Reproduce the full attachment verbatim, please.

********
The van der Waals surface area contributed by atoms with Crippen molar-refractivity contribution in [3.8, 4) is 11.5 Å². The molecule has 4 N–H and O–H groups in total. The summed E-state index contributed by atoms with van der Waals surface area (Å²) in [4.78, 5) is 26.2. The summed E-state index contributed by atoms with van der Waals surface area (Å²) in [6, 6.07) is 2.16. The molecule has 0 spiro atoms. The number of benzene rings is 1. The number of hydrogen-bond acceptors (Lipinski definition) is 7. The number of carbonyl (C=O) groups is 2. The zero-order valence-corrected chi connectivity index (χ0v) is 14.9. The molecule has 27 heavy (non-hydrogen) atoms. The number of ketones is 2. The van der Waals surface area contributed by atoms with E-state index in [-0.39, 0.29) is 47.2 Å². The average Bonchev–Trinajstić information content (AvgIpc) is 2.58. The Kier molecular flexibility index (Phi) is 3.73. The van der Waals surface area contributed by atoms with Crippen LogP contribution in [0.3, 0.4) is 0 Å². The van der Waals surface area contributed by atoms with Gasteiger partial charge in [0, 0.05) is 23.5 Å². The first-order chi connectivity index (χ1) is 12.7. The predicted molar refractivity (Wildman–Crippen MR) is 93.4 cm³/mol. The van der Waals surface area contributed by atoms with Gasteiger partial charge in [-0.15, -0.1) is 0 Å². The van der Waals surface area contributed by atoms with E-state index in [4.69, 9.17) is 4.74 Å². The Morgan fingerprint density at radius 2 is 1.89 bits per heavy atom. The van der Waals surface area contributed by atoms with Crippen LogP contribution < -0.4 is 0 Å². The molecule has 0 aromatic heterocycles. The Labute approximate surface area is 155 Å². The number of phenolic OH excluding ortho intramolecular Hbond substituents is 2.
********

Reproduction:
The van der Waals surface area contributed by atoms with Crippen molar-refractivity contribution in [3.8, 4) is 11.5 Å². The molecule has 4 N–H and O–H groups in total. The summed E-state index contributed by atoms with van der Waals surface area (Å²) in [4.78, 5) is 26.2. The summed E-state index contributed by atoms with van der Waals surface area (Å²) in [6, 6.07) is 2.16. The molecule has 0 spiro atoms. The number of benzene rings is 1. The number of hydrogen-bond acceptors (Lipinski definition) is 7. The number of carbonyl (C=O) groups is 2. The zero-order valence-corrected chi connectivity index (χ0v) is 14.9. The molecule has 27 heavy (non-hydrogen) atoms. The number of ketones is 2. The van der Waals surface area contributed by atoms with E-state index in [-0.39, 0.29) is 47.2 Å². The average Bonchev–Trinajstić information content (AvgIpc) is 2.58. The Kier molecular flexibility index (Phi) is 3.73. The van der Waals surface area contributed by atoms with Crippen LogP contribution in [0.3, 0.4) is 0 Å². The van der Waals surface area contributed by atoms with Gasteiger partial charge in [0, 0.05) is 23.5 Å². The first-order chi connectivity index (χ1) is 12.7. The predicted molar refractivity (Wildman–Crippen MR) is 93.4 cm³/mol. The van der Waals surface area contributed by atoms with Gasteiger partial charge in [-0.15, -0.1) is 0 Å². The van der Waals surface area contributed by atoms with E-state index in [4.69, 9.17) is 4.74 Å². The Morgan fingerprint density at radius 2 is 1.89 bits per heavy atom. The van der Waals surface area contributed by atoms with Crippen LogP contribution < -0.4 is 0 Å². The molecule has 0 aromatic heterocycles. The Labute approximate surface area is 155 Å². The number of phenolic OH excluding ortho intramolecular Hbond substituents is 2.